Offshore oil and gas: A sea-change in the Gulf of Mexico

Guest Article ByChad Fuhrmann

Self-regulation in offshore operations is being transformed by US decision makers, providing an important topic of discussion at this year’s OTC Houston.

Self-regulation in offshore operations is being transformed by US decision makers, providing an important topic of discussion at this year’s OTC Houston.

The offshore industry recently marked five years since the devastating Deepwater Horizon incident. The explosion and subsequent oil spill sparked heightened regional and global environmental awareness and increased scrutiny of risk assessment and mitigation procedures, which continues today. Personnel on board and shoreside leaders alike are contemplating a future where universal standards are applied. Guidelines and recommended practices are fast becoming rules and regulations.

The US Coast Guard (USCG) has recently taken the unprecedented step of proposing regulations which directly address the use of dynamic positioning (DP) technology in the offshore industry. Prior to this, DP was a largely self-regulated service. Energy majors and charterers drove operating standards that were based closely on guidelines provided by industry organizations such as International Marine Contractors Association (IMCA) and Marine Technology Society (MTS). These guidelines have gradually become the accepted operating criteria for many offshore projects and assets and now form the basis of US regulatory efforts that may impact standards worldwide.

Chad Fuhrmann Chad Fuhrmann, Business Director for the Americas with marine industry specialists Maritime Assurance and Consulting (MAC) has experienced the changes in his region firsthand. He states, “There has always been an understanding of and desire for efficiency through standardization. Even prior to the USCG Notice of Proposed Rulemaking, recommended practice was increasingly recognized across the industry as the new operating standard. The NPRM is just one example of a precedent that has been consistently set by the industry itself over the last two decades.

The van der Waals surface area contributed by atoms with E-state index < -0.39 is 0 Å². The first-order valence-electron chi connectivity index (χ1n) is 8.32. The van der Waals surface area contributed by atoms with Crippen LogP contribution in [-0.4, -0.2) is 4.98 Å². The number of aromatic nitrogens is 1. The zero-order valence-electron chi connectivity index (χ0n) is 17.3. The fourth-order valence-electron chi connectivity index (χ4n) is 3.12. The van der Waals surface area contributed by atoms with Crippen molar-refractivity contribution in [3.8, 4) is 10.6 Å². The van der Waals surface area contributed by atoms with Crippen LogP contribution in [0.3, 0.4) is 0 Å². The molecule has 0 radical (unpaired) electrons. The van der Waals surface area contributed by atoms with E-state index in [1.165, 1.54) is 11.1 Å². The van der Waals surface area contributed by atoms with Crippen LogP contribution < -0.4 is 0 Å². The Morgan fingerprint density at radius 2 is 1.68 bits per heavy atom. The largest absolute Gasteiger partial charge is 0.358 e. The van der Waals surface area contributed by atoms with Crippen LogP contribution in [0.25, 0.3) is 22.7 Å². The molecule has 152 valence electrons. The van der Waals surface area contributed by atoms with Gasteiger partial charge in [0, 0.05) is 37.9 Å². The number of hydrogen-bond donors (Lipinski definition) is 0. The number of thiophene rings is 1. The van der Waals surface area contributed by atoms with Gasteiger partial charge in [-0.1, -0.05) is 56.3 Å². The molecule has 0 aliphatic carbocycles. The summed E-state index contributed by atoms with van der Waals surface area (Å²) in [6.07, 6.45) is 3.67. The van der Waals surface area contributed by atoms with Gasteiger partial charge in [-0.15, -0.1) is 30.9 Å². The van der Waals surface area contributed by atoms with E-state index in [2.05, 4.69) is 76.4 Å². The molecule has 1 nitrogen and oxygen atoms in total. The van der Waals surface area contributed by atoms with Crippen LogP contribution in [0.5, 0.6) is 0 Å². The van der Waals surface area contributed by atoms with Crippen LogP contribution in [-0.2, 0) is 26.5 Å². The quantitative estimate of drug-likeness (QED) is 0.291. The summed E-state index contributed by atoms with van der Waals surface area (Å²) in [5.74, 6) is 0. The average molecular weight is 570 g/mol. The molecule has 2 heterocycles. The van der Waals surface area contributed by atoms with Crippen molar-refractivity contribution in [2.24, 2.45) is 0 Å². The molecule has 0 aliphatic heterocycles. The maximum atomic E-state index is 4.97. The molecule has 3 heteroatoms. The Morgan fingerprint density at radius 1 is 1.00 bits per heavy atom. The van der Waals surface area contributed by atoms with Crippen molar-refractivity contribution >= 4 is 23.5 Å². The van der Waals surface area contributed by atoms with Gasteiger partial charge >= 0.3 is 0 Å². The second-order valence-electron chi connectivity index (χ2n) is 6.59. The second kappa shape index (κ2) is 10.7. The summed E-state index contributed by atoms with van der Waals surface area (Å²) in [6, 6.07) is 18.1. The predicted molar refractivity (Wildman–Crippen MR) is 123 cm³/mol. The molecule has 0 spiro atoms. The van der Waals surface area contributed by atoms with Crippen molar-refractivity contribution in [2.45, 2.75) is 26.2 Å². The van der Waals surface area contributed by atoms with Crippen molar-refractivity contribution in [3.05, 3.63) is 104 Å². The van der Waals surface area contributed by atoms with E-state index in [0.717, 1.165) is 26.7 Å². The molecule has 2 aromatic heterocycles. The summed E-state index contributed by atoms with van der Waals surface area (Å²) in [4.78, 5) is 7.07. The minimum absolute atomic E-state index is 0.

“The advantage to stakeholders is that this standardization – whether spurred by regulation or competition – promises greater safety, transparency and efficiency, ultimately resulting in cost savings.”

However, with increasing standardization companies will need to be that much more diligent in fulfilling the requirements of programs such as the International Safety Management (ISM) code that provide the basis for the application of industry safeguards.

“Integrated service packages help business relationships run smoothly. Multiple services from a single provider mean simplified communications, invoicing and service agreements. It becomes an efficient way for businesses large and small to focus on projects, operations and revenue, knowing that other details are covered competently. From preparatory work to evaluation there is synergy and a clear, shared goal.”

It is with this common mission in mind that MAC has built international relationships across the spectrum of industry stakeholders, including energy majors, independents and asset owner/operators, believing that communication is the essential tool to improving safety and efficiency offshore.

“MAC provides a range of services and decision support tools which complement existing industry requirements. Tools such as checklists are integrated into DP operating guidelines and manuals that are tailored to specific companies, assets and operations.”

Maritime Assurance and Consulting has a multi-disciplinary team of mariners, naval architects, and marine, electrical and automation engineers that are experts in a wide array of marine operations and systems. MAC’s professional team provides both on-site and desktop expertise to ensure technical specifications translate smoothly into project execution and to completion.

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